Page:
The Vestibular System
The vestibular system sits within the inner ear; is responsible for keeping your eyes (gaze) steady during head movement and is vital for balance function. The vestibular system is made from the peripheral portion (inner ear) and brain centres responsible for vestibular function (central component).
Symptoms of a vestibular disorders may include:
* neck complaints
* motion sickness
* hearing loss
* ear pressure
VertiGO Physio and Rehab Physiotherapists are trained in the assessment and treatment of all vestibular conditions, peripheral (e.g. BPPV) and central (e.g. stroke).
Common Vestibular Conditions
The below is a brief summary of some common conditions VertiGO Physio and Rehab can assist you with. More information relating to your presentation will be provided to you by your treating clinician.
'AKA Particles in the inner ear in the wrong place!
What is BPPV?
Benign= not harmful
Paroxysmal= sudden onset
Positional= positionally triggered
Vertigo= sense of self or the world moving.
What Causes BPPV
There are 5 separate components of the inner ear. The centre 2 compartments house Otoliths - 'inner ear crystals/particles'. There are 3 semi-circular canals responsible for sensing head rotation. If the Otoconia dislodge and enter the semi-circular canals- false information about head movement is sent to the brain.
How is BPPV assessed?
The inner ear and eyes have a strong working relationship. The inner ear is responsible for keeping your eyes steady during head movement. Nystagmus is an involuntary repetitive eye movement that can be driven by the inner ear or the brain. Nystagmus can present with different behaviours and directions in different clinical tests. Your vestibular physiotherapist has advanced training in reading such nystagmus, in an array of clinical tests. This leads to the diagnosis and correct identification of the canal affected in BPPV.
Management of BPPV
Advanced vestibular physiotherapists are trained in using multiple techniques to treat BPPV. The Epley is the most common technique to treat the most commonly affected canal- The Posterior Canal. There are 3 separate canals in each inner ear, each separate canal requires a different technique to treat successfully.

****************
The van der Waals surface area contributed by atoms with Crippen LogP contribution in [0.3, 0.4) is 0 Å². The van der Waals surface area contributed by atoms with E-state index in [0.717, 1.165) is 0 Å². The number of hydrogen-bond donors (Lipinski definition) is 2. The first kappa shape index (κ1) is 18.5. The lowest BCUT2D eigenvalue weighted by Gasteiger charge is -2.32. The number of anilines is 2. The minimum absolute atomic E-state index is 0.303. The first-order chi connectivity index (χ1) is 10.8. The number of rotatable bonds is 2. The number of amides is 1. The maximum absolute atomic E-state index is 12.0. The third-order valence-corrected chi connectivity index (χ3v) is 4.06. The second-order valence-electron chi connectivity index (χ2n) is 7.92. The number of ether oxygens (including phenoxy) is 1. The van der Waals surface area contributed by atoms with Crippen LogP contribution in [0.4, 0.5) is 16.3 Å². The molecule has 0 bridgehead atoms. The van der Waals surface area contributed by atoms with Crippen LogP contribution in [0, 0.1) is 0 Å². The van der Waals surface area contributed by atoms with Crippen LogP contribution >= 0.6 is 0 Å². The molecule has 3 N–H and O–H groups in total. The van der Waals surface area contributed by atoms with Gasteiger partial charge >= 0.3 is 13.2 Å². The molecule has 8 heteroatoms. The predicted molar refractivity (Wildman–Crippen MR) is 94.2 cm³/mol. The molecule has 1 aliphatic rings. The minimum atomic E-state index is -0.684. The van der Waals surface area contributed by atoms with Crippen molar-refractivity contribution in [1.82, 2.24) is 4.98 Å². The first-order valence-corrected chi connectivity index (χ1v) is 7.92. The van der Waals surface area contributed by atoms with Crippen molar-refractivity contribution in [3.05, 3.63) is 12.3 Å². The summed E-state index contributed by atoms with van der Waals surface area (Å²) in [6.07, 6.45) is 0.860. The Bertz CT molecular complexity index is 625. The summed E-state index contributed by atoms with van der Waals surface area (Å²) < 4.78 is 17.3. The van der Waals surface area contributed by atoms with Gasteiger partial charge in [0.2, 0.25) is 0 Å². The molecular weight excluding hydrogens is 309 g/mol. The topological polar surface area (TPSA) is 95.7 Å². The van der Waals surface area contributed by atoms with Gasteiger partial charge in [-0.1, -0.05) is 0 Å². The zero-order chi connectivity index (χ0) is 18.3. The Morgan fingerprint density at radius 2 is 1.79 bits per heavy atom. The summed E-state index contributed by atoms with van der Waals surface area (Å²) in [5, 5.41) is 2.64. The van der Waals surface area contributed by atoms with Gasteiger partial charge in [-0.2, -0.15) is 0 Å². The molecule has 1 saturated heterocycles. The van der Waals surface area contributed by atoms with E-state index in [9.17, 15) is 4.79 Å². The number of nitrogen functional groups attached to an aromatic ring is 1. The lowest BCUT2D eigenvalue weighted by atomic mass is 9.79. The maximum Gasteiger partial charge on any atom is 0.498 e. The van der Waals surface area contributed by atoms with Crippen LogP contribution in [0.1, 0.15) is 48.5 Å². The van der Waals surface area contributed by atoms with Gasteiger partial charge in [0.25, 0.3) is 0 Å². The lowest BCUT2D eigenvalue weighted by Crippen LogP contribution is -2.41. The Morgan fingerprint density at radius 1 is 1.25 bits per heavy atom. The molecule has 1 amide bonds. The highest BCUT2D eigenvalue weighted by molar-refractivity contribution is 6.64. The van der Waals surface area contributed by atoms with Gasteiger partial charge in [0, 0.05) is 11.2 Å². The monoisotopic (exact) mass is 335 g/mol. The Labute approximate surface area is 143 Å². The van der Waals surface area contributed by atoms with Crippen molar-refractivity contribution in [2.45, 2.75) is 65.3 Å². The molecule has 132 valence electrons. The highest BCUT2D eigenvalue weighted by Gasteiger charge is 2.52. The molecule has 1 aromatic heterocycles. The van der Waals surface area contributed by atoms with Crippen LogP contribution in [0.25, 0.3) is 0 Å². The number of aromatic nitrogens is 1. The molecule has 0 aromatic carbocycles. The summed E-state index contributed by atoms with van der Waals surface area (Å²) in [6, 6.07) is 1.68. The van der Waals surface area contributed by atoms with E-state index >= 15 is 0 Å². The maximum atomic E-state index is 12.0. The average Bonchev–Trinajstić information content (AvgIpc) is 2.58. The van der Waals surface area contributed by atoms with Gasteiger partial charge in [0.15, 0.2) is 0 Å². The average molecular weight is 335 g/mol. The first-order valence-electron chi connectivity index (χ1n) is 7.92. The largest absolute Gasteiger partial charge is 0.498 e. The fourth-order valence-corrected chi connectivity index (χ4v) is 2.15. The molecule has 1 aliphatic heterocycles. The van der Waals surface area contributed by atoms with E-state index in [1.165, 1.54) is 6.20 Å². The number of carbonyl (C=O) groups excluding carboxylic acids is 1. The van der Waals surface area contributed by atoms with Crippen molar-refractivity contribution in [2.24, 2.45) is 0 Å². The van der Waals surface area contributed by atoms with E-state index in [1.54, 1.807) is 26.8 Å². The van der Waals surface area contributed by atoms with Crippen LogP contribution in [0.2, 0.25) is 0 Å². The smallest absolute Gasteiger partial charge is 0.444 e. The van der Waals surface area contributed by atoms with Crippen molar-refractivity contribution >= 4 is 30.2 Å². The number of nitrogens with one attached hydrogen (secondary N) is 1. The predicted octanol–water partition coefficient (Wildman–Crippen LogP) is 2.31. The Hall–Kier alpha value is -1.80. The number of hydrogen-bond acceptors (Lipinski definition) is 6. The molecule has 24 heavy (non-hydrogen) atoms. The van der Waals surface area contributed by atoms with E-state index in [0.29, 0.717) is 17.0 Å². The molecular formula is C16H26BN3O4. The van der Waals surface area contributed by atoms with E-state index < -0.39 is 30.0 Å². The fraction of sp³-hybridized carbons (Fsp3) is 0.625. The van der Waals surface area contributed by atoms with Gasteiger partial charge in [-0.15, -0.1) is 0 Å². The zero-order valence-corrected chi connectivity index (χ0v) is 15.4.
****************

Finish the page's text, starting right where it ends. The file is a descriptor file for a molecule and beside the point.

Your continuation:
Unilateral or Bilateral Vestibular Hypofunction
What is it?
Unilateral Vestibular Hypofunction (UVH) is a term used to describe when one side of your vestibular system is not working well.
Your inner ear systems work as a pair to optimise balance and gaze stability. When one side (or both) of the vestibular system is affected- symptoms of imbalance, dizziness and nausea can be experienced.
Some known causes: viral/bacterial infection, toxicity, auto-immune disorder, tumours, trauma, inner ear pathology (E.G Meniere's Disease).
Vestibular rehabilitation programs are exercises designed by your vestibular physiotherapist that promote ‘compensation’ of your vestibular system. The process may involve adaptation of your inner-ear eye reflex (gaze stability exercises) , substitution of alternative strategies of inner ear/eye and balance systems, habituation of symptoms, and regaining overall functional balance. Programs are individualised to each case. Vestibular rehabilitation is strongly supported in literature and is proven to be effective in reducing symptoms and improving function.
What is it?
Ménière’s disease, a form of endolymphatic hydrops, produces a recurring set of symptoms because of abnormally large amounts of a fluid called endolymph collecting in the inner ear.
Meniere's Disease can present with an array of symptoms which can include: episodes of dizziness with ear related symptoms (hearing loss, tinnitus, fullness). Ear symptoms are often unilateral.
Treatment of Meniere's Disease is strongly medically based. Vestibular Physiotherapy will not cure the disease itself, however is an important component of maintaining a functional lifestyle and adequate balance.
What is it?
Vestibular migraine is a subcategory of migraine where vestibular symptoms can be experienced. Migraine itself is a complex neurological presentation. Vestibular Migraineurs can experience headaches without dizziness and vice versa. Migraine is the second most common cause of episodic dizziness.
Migraine management is multi-factorial and may include: lifestyle changes, trigger management, medications, dietary changes, general exercise and physiotherapy. Medical management is a key component. Vestibular physiotherapy and cervical (neck) physiotherapy are 2 treatments which may assist in reducing potential triggers to your migraine. A thorough assessment is required to determine your potential triggers, in order to formulate an individualised physiotherapy treatment plan specific to you.